Woodbury school receives historical visitHistory came alive last week at Red Rock Elementary when a figure from Minnesota history dropped in.
By: Amber Kispert-Smith, Woodbury Bulletin
History came alive last week at Red Rock Elementary when a figure from Minnesota history dropped in.
On Friday, Jan. 20, scientist and inventor Frederick McKinley Jones visited the school’s fifth graders as part of a Minnesota Historical Society’s History Players event.
The History Players are historians who visit schools, libraries and senior centers to describe the lives of historic figures through storytelling and artifacts – while taking on the persona of that historic figure.
“We find historical figures that aren’t the most widely known, but ones that can really help tell a good story about the times they lived in and their own history,” said Dwight Scott, of the Minnesota Historical Society, who portrayed Jones.
Some of the History Players’ other characters include: Harriet Bishop, William Del Barre, Virginia Mae Hope, Maud Hart Lovelace, Thomas Lyles, George Nelson and Mary Dodge Woodward.
The History Players came to Red Rock thanks to fifth grade teacher Diane Munson, who was named History Teacher of the Year by the Gilder Lehrman Institute of American History, an affiliate of the Minnesota Historical Society.
Jones, who spent much of his life in Hallock, Minn., designed the town’s first radio station and invented a device to combine sounds and motion pictures.
Jones was eventually hired by Cinema Supplies Inc. in Minneapolis.
Around 1935 Jones designed a portable air-cooling unit for trucks carrying perishable food. Jones and his boss Joseph Numero eventually created U.S. Thermo Control Company, later the Thermo King Corporation, which became a $3 million business.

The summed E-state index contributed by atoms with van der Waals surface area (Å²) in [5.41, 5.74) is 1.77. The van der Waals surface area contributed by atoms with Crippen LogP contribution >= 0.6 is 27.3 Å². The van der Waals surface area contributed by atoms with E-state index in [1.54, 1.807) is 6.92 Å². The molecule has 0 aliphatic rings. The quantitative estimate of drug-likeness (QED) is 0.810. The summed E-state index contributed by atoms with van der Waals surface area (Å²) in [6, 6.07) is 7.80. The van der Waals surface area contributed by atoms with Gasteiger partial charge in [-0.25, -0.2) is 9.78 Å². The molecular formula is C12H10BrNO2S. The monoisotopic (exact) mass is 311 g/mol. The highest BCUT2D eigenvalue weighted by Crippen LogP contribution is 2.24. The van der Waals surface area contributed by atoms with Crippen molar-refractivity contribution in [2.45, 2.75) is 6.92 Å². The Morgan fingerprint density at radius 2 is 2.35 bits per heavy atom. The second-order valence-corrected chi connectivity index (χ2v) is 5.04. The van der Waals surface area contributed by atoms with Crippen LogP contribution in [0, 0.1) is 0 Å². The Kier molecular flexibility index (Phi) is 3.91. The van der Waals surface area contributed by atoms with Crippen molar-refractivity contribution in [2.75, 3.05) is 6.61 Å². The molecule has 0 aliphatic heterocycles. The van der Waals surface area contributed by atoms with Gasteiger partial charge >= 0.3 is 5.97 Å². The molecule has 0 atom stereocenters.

Jones’ air coolers for trains, ships and aircraft made it possible for the first time to ship perishable food long distances during any time of the year.
Jones’ portable cooling units also helped during World War II by preserving blood, medicine and food for use at army hospitals and on open battlefields.
During his visit as Jones, Scott brought with him a variety of old photographs, as well as artifacts such as an old radio, a morse code receiver and even a piece of an old car.
“It’s a way of teaching history that isn’t just names and dates – it’s really stories,” Scott said, “History should really be telling stories that teach and inspire.”
Munson said Scott’s visit to Red Rock was very worthwhile.
“This was more than we expected,” she said.
Munson said she appreciated how Scott incorporated Minnesota history with United States history.
Munson said she also liked the emphasis on science and engineering.
“I loved the demonstration of the characteristics of perseverance and creative thinking,” she said. “Plus (Jones) is a perfect example of a lifelong learner, which we hope for in all our students.”
Both Munson and Scott said having students see the artifacts and hear the stories from the people themselves helps make history more relatable for students.
“It’s making the stories come true,” Munson said. “It makes it so much more relatable and more real since they’re right back in history with Mr. Jones.”